Commodities are of high economic importance and this is just as true today as it was thousands of years ago. It is therefore not surprising that trading in commodities is a popular investment strategy.

Trading in commodities involves taking an opinion as to whether the price of a specific commodity is going to rise or fall and placing a bet accordingly on this anticipated outcome.

Commodities trading is not for the novice investor as price swings can quickly move against you as well as going in your favor, which means that you can quickly lose a large amount of amount, or bank a handsome profit.

Commodity trading takes place mainly in four specific categories, with individual markets within those categories.

These are –

  • Energy
  • Metals
  • Livestock and Meat
  • Agricultural

Trading in energy prices could involve crude oil, natural gas and gasoline prices. Metals include gold, silver, platinum and copper. Livestock and Meat covers markets that trade live cattle, pork bellies and different types of livestock in the food chain. Agricultural trading can involve speculating on the price of corn, wheat, rice, cotton and sugar.

It is normal for a commodities trader to specialise in a particular sector or market where they have good industry knowledge or want to take a position on how the markets will react to certain events or conditions, such as poor weather spoiling crops or political instability threatening supply, which may push the price up.

The basics

It is important to note that one of the investment characteristics of commodity trading is that agreed-upon standards are often required.

What this means is that as it would not be feasible to inspect the quality of the livestock you are buying with a visual inspection, or check the quality of the wheat crop you are purchasing, agreed-upon standards allow trades to be executed on the understanding that the commodity is of an acceptable standard that the buyer would expect.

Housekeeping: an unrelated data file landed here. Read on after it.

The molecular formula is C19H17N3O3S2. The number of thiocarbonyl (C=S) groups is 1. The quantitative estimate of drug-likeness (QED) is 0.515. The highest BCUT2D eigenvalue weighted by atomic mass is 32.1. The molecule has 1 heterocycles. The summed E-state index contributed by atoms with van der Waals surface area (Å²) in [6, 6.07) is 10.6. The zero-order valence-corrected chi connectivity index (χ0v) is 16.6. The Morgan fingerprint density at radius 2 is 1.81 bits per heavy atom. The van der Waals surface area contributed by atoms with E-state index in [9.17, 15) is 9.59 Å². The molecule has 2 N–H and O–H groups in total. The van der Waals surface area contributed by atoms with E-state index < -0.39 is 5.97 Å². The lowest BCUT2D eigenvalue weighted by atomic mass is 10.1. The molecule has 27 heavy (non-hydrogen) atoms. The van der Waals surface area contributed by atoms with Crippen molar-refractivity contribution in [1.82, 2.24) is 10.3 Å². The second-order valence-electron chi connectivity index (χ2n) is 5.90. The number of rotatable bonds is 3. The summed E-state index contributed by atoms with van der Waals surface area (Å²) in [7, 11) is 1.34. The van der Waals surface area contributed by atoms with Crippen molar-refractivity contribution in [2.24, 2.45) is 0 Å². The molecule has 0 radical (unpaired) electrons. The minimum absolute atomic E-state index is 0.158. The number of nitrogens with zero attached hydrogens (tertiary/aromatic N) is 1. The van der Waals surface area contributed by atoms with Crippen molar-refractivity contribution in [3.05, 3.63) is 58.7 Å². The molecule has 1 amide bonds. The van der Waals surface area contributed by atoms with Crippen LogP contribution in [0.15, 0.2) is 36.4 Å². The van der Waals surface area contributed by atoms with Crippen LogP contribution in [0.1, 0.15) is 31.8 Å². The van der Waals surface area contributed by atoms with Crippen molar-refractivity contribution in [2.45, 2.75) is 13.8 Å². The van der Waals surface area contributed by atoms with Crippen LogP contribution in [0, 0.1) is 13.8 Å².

You can use commodities trading to hedge against a position you have in the stock market, such as by trading in precious metals and effectively trying to recover a losing situation. Caution is advised although when you learn how commodities trading works, you will will find some plays are more sensible than others and you can moderate your trading according to your risk-profile to a certain extent.

Sound advice would be to allocate a maximum of 10% of your investment portfolio to commodities as these trades can soon escalate into risky investments when they are affected by scenarios that are sometimes difficult to predict.

Getting started

If you would like to know how to trade commodities, the first step is to open an online trading account with a brokerage of your choice.

Once you have completed the application form and your account has been approved, you can start to trade commodities through your online broker. The way you do this is through future contracts, which are agreements that involve the seller delivering the commodity to the buyer on a pre-determined date.

You can also buy commodities through ETF’s, which you do by purchasing shares of the chosen ETF.

The fundamental difference with this method is that you are entrusting the purchasing decisions to the investment management team of the fund in question.

The other way to get involved in commodities is to obtain exposure to them through mutual funds.
Mutual funds differ to ETF’s in that their portfolios will be more diverse and not just consist of commodities but other securities as well.